Sunday, August 23, 2009


I really didn’t have a good idea about how to do this step. I had the lovely ears of wheat (ok, maybe not so lovely as they has spots of mold on them) and they were all stuck together with their long awns poking out and their thick husks. I needed to get rid of all that -- get them separated and lose all of that chaff.

I of course, could do it by hand. It’s not that hard. Tear off a kernel from the ear. Squeeze/roll it between your fingers until the husk falls away or the wheat seed falls free. Easy to do, takes forever. Really only feasible when sampling to see if they’re ready to be harvested.

Do I do it the medieval way? Lay it out on a large tarp or clean floor and beat it with a flail? It would work I supposed, but I really only had a small amount. I was very worried about being too violent and loosing some of what I had.

So, with a little hint from our old friend the internet, I compromised. I feel that it has a medieval spirit but is better suited for my small harvest. I took an old pillowcase (a modern concession, it should have been a linen sack or something) and threw the wheat ear into it. My original intention was to beat the bag with a stick, and thus feel like I was threshing properly. But it was immediately apparent as I tried to find a good way to seal the open end of the pillowcase, that the easiest way to do it was to bring the wheat to the stick, rather than the other way around. So, holding the bag closed with hand and wielding it like a blackjack, I beat it against the side of my porch for a few minutes. To excellent effect!

Large pieces of stalk and chaff were easily removed by hand, the grains being heavier they rested at the very bottom of the sack. Once these large pieces were removed I poured what was left into a pan and considered winnowing. I was still worried about losing anything, so I didn’t want to take it outside and throw it into the wind. I also didn’t want to go through the laborious task of doing it by hand.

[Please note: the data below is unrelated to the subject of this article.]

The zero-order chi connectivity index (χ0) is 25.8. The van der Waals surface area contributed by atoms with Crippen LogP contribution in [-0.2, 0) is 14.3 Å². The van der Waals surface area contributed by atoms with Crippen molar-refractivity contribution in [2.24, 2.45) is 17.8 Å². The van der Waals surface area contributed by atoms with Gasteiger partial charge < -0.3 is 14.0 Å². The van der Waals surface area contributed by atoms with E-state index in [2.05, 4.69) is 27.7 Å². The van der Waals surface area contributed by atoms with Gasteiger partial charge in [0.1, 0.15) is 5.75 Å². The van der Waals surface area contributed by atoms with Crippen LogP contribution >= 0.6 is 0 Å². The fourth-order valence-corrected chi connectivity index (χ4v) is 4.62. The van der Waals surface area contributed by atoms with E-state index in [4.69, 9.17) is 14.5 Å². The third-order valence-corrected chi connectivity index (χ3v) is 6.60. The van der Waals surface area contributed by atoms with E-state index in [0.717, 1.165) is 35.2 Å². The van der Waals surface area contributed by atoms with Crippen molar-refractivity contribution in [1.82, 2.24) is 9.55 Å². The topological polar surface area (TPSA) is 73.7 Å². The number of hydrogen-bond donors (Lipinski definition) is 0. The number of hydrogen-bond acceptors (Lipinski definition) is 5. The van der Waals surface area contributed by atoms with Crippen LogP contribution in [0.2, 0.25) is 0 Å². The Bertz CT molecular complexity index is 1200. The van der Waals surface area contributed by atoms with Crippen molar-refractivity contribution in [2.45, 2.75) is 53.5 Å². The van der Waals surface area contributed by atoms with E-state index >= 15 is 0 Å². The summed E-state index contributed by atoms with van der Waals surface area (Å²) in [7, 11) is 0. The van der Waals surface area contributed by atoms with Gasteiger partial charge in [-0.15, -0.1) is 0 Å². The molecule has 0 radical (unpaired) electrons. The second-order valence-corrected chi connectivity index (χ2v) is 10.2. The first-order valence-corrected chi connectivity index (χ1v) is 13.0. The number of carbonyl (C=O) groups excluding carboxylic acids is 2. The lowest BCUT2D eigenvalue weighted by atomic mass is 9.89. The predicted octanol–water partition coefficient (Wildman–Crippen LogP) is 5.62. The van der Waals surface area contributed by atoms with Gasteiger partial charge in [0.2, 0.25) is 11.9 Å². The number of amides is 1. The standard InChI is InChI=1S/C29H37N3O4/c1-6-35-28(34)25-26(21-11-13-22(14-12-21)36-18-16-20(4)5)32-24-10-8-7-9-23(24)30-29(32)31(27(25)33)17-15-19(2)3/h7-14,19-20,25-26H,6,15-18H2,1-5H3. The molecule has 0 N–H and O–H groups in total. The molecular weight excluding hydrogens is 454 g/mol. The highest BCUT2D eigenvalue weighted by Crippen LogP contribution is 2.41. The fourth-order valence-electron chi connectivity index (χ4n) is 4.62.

I eventually came up with the plan to float the chaff off. I filled the pan with water. The light chaff floated tot he top and I scraped it off, leaving fresh, clean wheat kernels at the bottom. After three goes with this to get every last bit I laid the berries out on a towel to dry so that they would not sprout -- no malting yet!

Here it is -- the fruits of almost a year of watching this grow in my little pot:

Monday, August 17, 2009

Sooty Mold

Saturday, I harvested my winter wheat. I should have done it two weeks ago as they were hard and ready to be reaped, but I was busy and threw out my back and never quite got around to it.

There was also the problem of how to do it. Do I get a scythe? What else would I cut them with? Do I cut at the top or the bottom of the stalk? How do I winnow and thresh? Etc. I eventually decided to cut them just below the ear of grain with a pair of sharp kitchen scissors. Hardly medieval, I know, and surprisingly time consuming.

When I got out there to finally do it though, the tops of the stalks were covered in black spots. I cut them anyway and then went inside to do research about the spots. Here’s a picture of the harvested ears of corn:

Once at the computer, I found a website, The Guide to Wheat Diseases and Pests, which was very good at diagnosing my condition. It is a Black (or Sooty) Mold.

From these two websites: Wheat FAQ (USDA) and Weekly Crop Update it appears that it is not a serious problem and the wheat is still usable.

Now I just have to figure out how to thresh it. It’s not a big deal doing it with my fingers but it would be prohibitively time consuming to do it for a lot of grain. So I’m going to try a few different things this week and see how it goes. I’ll keep the events posted here.

Sunday, August 16, 2009

Planting Day - 19 Weeks in

How long did the Red Wheat say it needed to grow? Checking back to the Bountiful Harvests website, I see that it says 17-19 weeks.

Well here we are at 19 weeks:

We had a hard rain a few days ago and it bent/knocked over many of the wheat stalks. That probably has something to do with my shallow planting, since my winter wheat were not so affected.

As you can see in the picture, some of the wheat is tan and dry, looking ready to be harvested and some isn’t. How can you tell if it’s ready? Several websites I have read have mentioned a fingernail test: apply pressure to a kernel with your fingernail and if it doesn’t leave a dent in the seed then it is ready to harvest.

Applying that method, some of them are ready and some of them aren’t. Considering what has happened with my winter wheat, I will harvest the ready ones this week and leave the green ones to fully mature.

What happened to my winter wheat? I will explain all tomorrow.